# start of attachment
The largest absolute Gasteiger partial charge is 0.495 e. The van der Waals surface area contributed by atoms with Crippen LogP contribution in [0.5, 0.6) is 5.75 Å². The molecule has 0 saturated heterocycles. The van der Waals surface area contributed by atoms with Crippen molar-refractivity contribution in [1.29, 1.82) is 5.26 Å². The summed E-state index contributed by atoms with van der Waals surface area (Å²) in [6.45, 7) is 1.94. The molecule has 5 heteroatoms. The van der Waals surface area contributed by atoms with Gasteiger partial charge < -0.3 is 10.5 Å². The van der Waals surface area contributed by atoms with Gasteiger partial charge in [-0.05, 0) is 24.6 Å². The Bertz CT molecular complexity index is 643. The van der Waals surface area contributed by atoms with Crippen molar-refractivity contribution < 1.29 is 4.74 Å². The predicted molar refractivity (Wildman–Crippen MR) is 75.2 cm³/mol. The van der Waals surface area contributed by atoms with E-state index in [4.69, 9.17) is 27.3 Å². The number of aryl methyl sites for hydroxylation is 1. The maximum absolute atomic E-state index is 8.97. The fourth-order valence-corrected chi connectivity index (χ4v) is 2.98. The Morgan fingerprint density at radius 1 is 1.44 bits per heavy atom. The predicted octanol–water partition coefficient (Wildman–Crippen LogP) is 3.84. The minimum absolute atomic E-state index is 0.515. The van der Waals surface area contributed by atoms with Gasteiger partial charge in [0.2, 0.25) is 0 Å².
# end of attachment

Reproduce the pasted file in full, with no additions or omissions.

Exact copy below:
The largest absolute Gasteiger partial charge is 0.495 e. The van der Waals surface area contributed by atoms with Crippen LogP contribution in [0.5, 0.6) is 5.75 Å². The molecule has 0 saturated heterocycles. The van der Waals surface area contributed by atoms with Crippen molar-refractivity contribution in [1.29, 1.82) is 5.26 Å². The summed E-state index contributed by atoms with van der Waals surface area (Å²) in [6.45, 7) is 1.94. The molecule has 5 heteroatoms. The van der Waals surface area contributed by atoms with Gasteiger partial charge < -0.3 is 10.5 Å². The van der Waals surface area contributed by atoms with Gasteiger partial charge in [-0.05, 0) is 24.6 Å². The Bertz CT molecular complexity index is 643. The van der Waals surface area contributed by atoms with Crippen molar-refractivity contribution < 1.29 is 4.74 Å². The predicted molar refractivity (Wildman–Crippen MR) is 75.2 cm³/mol. The van der Waals surface area contributed by atoms with E-state index in [4.69, 9.17) is 27.3 Å². The number of aryl methyl sites for hydroxylation is 1. The maximum absolute atomic E-state index is 8.97. The fourth-order valence-corrected chi connectivity index (χ4v) is 2.98. The Morgan fingerprint density at radius 1 is 1.44 bits per heavy atom. The predicted octanol–water partition coefficient (Wildman–Crippen LogP) is 3.84. The minimum absolute atomic E-state index is 0.515. The van der Waals surface area contributed by atoms with Gasteiger partial charge in [0.2, 0.25) is 0 Å².